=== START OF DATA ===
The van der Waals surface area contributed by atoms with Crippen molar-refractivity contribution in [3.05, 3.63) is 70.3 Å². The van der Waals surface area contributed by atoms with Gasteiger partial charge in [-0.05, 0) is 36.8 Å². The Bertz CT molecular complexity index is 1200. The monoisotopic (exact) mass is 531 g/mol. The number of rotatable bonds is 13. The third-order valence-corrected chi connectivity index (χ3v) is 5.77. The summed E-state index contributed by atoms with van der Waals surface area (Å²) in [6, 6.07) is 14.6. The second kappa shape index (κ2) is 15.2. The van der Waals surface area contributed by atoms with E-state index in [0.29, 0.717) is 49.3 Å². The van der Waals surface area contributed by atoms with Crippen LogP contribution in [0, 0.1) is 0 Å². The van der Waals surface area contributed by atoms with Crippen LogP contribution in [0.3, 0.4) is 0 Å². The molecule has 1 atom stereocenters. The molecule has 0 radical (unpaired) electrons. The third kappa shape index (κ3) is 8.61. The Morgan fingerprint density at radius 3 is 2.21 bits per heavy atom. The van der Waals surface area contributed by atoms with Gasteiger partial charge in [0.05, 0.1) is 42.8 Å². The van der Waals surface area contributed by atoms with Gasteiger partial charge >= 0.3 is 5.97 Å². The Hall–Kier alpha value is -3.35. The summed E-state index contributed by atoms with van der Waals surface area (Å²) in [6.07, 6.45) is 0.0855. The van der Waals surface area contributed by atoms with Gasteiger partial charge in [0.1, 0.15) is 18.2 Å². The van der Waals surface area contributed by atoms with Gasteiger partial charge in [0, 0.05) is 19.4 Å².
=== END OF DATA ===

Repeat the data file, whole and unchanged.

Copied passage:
The van der Waals surface area contributed by atoms with Crippen molar-refractivity contribution in [3.05, 3.63) is 70.3 Å². The van der Waals surface area contributed by atoms with Gasteiger partial charge in [-0.05, 0) is 36.8 Å². The Bertz CT molecular complexity index is 1200. The monoisotopic (exact) mass is 531 g/mol. The number of rotatable bonds is 13. The third-order valence-corrected chi connectivity index (χ3v) is 5.77. The summed E-state index contributed by atoms with van der Waals surface area (Å²) in [6, 6.07) is 14.6. The second kappa shape index (κ2) is 15.2. The van der Waals surface area contributed by atoms with E-state index in [0.29, 0.717) is 49.3 Å². The van der Waals surface area contributed by atoms with Crippen LogP contribution in [0, 0.1) is 0 Å². The van der Waals surface area contributed by atoms with Crippen LogP contribution in [0.3, 0.4) is 0 Å². The molecule has 1 atom stereocenters. The molecule has 0 radical (unpaired) electrons. The third kappa shape index (κ3) is 8.61. The Morgan fingerprint density at radius 3 is 2.21 bits per heavy atom. The van der Waals surface area contributed by atoms with Gasteiger partial charge in [0.05, 0.1) is 42.8 Å². The van der Waals surface area contributed by atoms with Gasteiger partial charge >= 0.3 is 5.97 Å². The Hall–Kier alpha value is -3.35. The summed E-state index contributed by atoms with van der Waals surface area (Å²) in [6.07, 6.45) is 0.0855. The van der Waals surface area contributed by atoms with Gasteiger partial charge in [0.1, 0.15) is 18.2 Å². The van der Waals surface area contributed by atoms with Gasteiger partial charge in [0, 0.05) is 19.4 Å².